I never associated rain with sadness like some people do, at least not when we’re talking about the occasional shower. Rain can be gentle and soothing in the summer, or dramatic and powerful in the fall; not necessarily sad, not at all. As a child, growing up in a remote area by the sea, bouts of rain often made for spectacular moments, with the wind picking up and the waves going furious, and these are memories that I cherish. Decades later, now in the city, sometimes I’ll watch a downpour from ...more
Chris Blocker
Mar 26, 2019 rated it really liked it
Three stories into Bangkok Wakes to Rain, I had a bad feeling about the “novel.” You see, there's been this trend in publishing lately where “novel” can mean many things. David Szalay's Booker nominated All That Man Is is an excellent example. It's a collection of short stories. (Publisher: No, it's a novel.) It may center on a theme, but that doesn’t make it a novel; it’s still just a collection of short stories. But short story collections do not sell as well as novels, nor do they get nominat ...more
Apr 10, 2019 rated it really liked it
Sudbanthad's debut novel weaves storylines across space and time, linking back to the Thai capital and its cyclical rains and floods. A 19th-century missionary doctor treating cholera, an aging musician hired to play music for ghosts, two sisters in Thailand and Japan, a glimpse into the future of Bangkok underwater with people living in 'barge cities'. Sweeping scope, beautiful writing.

It's an easy comparison to David Mitchell's Cloud Atlas, but there were some other intriguing elements here th
Aug 24, 2019 marked it as dnf
Shelves: fiction
DNF @ 20%

One of my most anticipated books on my tbr... but loosely connected stories with characters I find hard to connect to are not what I want to be reading right now. :(
May 01, 2019 rated it really liked it
they had veered farther in their own directions across land and sea, but little embers like these were enough to light up the shape of each other's life.

i was originally going to rate this three stars but i feel like it deserves that fourth one considering reading it resulted in me being up at two in the morning doing research for a trip to bangkok, with the memory of tom yum soup and spicy pad thai on my tongue.

the novel's biggest strength is also its biggest weakness -- the dreamlike, disjoin
Oct 01, 2019 rated it really liked it  ·  review of another edition
Shelves: 2019
"How they all yearned to see acts that defied common expectation, that could push a man across the membrane that separated ordinary life from the imagination of better. The whole of human history depended on this desire."

Reading this book, I was strongly reminded of David Mitchell’s "Cloud Atlas" (a book I like a lot and have read several times). I found the writing style similar to the book and the structure really reminded me of the film version of Mitchell's book (for those who haven’t seen i
Apr 06, 2019 rated it it was amazing  ·  review of another edition
4.5* rounded up.

"The city radiated from the river outward, and so did her madness"

Beautifully written and evocative from the title to the last sentence. This novel drifts and revisits the past, present and imagined future of Bangkok with seemingly unrelated characters and stories gradually weaving together. While some of the futuristic scenes were not as strong as the rest of the book, other’s particularly regarding the political history and student massacre of 1976 had me researching to find ou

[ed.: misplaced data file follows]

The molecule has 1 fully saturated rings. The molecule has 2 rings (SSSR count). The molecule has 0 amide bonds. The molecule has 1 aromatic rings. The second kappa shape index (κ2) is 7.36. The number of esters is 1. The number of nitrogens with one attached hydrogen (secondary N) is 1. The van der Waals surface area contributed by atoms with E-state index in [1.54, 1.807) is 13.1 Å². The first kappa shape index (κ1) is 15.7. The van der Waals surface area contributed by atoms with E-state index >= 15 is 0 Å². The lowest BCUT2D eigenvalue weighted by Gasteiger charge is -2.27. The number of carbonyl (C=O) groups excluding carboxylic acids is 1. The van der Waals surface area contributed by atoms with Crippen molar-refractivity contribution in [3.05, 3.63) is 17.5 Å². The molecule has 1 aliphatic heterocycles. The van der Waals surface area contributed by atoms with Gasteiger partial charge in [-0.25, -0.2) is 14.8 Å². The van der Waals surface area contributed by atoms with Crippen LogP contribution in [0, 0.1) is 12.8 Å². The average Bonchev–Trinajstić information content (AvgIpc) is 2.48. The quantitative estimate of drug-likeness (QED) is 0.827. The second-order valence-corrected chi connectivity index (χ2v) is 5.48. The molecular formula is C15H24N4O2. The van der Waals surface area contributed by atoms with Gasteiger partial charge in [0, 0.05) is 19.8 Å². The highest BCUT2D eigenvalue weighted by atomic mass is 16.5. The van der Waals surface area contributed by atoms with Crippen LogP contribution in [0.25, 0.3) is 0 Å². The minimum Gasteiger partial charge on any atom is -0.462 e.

Feb 11, 2019 rated it liked it
Shelves: 2019
First of all, this is a gorgeous title and pretty much the reason why I picked it up.
And while I admired the evocative and assured language, I kept getting lost between the narrative snapshots. According to the blurb, a house in Bankok is what connects all of the episodes, but this is a rather tenuous link. I found it easier, in most cases, to follow the links between the characters, because the stories aren't always set in Bangkok.
Sudbhanthat aims to cover a lot of ground and time, touching on
Feb 21, 2019 rated it it was amazing
A novel of BANGKOK across the centuries

Bangkok Wakes To Rain is an extraordinary debut novel – ambitious and wide ranging in both its content and its style.

People and families are interwoven across centuries – from the end of the 19th to an imagined future a few decades hence. The book ranges from an historical novel through to more of a Sci-Fi fantasy. Many stories exist and overlap, but there are two constants. The first is an ever evolving building. Built in colonial times, it is inhabited at
Feb 28, 2019 rated it really liked it
This book is very complicated--lots of timelines and characters who connect in ways that are easy to see and sometimes obscured. There's a large dash of cli-fi and sci-fi in here as well. Honestly: I can't get into what this book is about, because there are SO many different plot lines, but the overarching theme is about the passage of time and how the permanency of place is affected by time. If you like David Mitchell, give this book a shot. Honestly, I'm planning to re-read this in the next fe ...more
Mar 06, 2019 rated it it was ok  ·  review of another edition
Shelves: audiobooks
Hasn’t the “people who are somehow connected through a place, person, whatever” method of book-writing been declared stale yet? What does non-linear timeline have to add to such poor story telling?
Instead of a loose connection, short and seperate stories would have worked better for me. As it is, i thought it was forced, contrived, and unnatural.